#8. With a 20th floor view of Lake Shore Drive, my most avid memory of the 2011 Blizzard is stupid people walking ON the Drive. I’m not talking about abandoning cars for survival. I’m speaking of the idiots on the day after. In between white-out conditions, curious ignorants wandered onto the major highway. It drove me crazy because the last thing an overworked snowplower needs to worry about is sight-seers. But these snowbound
Chicago Dramatists present the world premiere of Blizzard ‘67. Four coworkers carpool to the office. The small talk is minuscule. The ride is just a means to a dead end. They are all mere cogs in a corporate world. They don’t even know each other’s jobs or first names. On a warm January afternoon, Henkin brags about his new 1967 Chevy Caprice. The guys guess his secret. Henkin got a promotion. As the knowledge festers within the company men, the winds change. Two days later, it begins to snow en route to work. By 5pm, punching-out time, the carpool faces blizzard conditions. They decide to hit the road anyway. Somewhere in the West Loop, their lives spin out of control forever. Blizzard ‘67 dumps a natural disaster onto three men’s personal setback to turn a dicey commute into an irreversible catastrophe.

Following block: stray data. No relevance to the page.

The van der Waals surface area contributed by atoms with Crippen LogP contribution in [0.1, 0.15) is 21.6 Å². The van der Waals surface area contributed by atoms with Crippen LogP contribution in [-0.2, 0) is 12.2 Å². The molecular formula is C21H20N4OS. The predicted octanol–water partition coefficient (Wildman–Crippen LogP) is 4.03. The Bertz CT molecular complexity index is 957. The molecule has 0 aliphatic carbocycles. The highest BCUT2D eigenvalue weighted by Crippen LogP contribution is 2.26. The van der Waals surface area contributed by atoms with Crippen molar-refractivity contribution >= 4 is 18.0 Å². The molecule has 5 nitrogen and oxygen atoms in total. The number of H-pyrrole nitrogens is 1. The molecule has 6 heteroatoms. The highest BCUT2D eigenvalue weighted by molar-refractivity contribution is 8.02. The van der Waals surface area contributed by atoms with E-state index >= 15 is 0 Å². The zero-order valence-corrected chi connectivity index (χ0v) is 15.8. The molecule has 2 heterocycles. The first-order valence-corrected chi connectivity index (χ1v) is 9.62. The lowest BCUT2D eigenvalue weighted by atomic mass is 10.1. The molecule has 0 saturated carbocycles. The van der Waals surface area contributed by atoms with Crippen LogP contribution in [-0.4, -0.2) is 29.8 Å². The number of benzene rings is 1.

Read the rest of my review at Chicago Theater Beat.
Filed under: Chicago Dramatists
Tags: Andy Hager, Andy Lutz, Anna Henson, Becky Mock, Blizzard '67, Chicago blizzard, Chicago Dramatists, Emily Guthrie, Grant Sabin, Jeff Pines, Jenniffer J. Thusing, Joe Dybdal, John Gawlik, Jon Steinhagen, Joseph Fosco, Katy Walsh, Paul Grigonis, Rachel Edwards Harvith, Russ tutterow, Samantha Jones, Stephen Spencer